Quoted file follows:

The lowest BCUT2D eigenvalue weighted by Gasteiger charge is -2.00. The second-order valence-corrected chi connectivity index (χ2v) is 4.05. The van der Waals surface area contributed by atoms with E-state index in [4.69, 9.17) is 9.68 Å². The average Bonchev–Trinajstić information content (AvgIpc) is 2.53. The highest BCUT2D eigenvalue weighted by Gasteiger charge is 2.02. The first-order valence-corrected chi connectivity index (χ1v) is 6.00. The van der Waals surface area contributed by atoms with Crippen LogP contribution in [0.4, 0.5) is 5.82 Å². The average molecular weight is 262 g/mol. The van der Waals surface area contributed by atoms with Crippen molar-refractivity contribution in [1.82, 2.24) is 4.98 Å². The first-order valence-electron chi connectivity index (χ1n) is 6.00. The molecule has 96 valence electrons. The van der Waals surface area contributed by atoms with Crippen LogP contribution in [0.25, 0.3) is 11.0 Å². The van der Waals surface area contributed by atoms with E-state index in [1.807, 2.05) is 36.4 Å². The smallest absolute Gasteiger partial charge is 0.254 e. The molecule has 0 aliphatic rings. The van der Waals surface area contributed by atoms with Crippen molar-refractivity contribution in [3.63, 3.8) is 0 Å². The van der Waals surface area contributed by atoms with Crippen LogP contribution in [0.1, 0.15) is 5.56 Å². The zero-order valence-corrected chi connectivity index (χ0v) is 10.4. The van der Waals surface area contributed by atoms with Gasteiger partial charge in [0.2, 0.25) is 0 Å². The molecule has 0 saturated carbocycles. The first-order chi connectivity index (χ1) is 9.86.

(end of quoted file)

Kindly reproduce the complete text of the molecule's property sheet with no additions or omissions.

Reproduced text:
The lowest BCUT2D eigenvalue weighted by Gasteiger charge is -2.00. The second-order valence-corrected chi connectivity index (χ2v) is 4.05. The van der Waals surface area contributed by atoms with E-state index in [4.69, 9.17) is 9.68 Å². The average Bonchev–Trinajstić information content (AvgIpc) is 2.53. The highest BCUT2D eigenvalue weighted by Gasteiger charge is 2.02. The first-order valence-corrected chi connectivity index (χ1v) is 6.00. The van der Waals surface area contributed by atoms with Crippen LogP contribution in [0.4, 0.5) is 5.82 Å². The average molecular weight is 262 g/mol. The van der Waals surface area contributed by atoms with Crippen molar-refractivity contribution in [1.82, 2.24) is 4.98 Å². The first-order valence-electron chi connectivity index (χ1n) is 6.00. The molecule has 96 valence electrons. The van der Waals surface area contributed by atoms with Crippen LogP contribution in [0.25, 0.3) is 11.0 Å². The van der Waals surface area contributed by atoms with E-state index in [1.807, 2.05) is 36.4 Å². The smallest absolute Gasteiger partial charge is 0.254 e. The molecule has 0 aliphatic rings. The van der Waals surface area contributed by atoms with Crippen molar-refractivity contribution in [3.63, 3.8) is 0 Å². The van der Waals surface area contributed by atoms with Crippen LogP contribution in [0.1, 0.15) is 5.56 Å². The zero-order valence-corrected chi connectivity index (χ0v) is 10.4. The van der Waals surface area contributed by atoms with Gasteiger partial charge in [0.2, 0.25) is 0 Å². The molecule has 0 saturated carbocycles. The first-order chi connectivity index (χ1) is 9.86.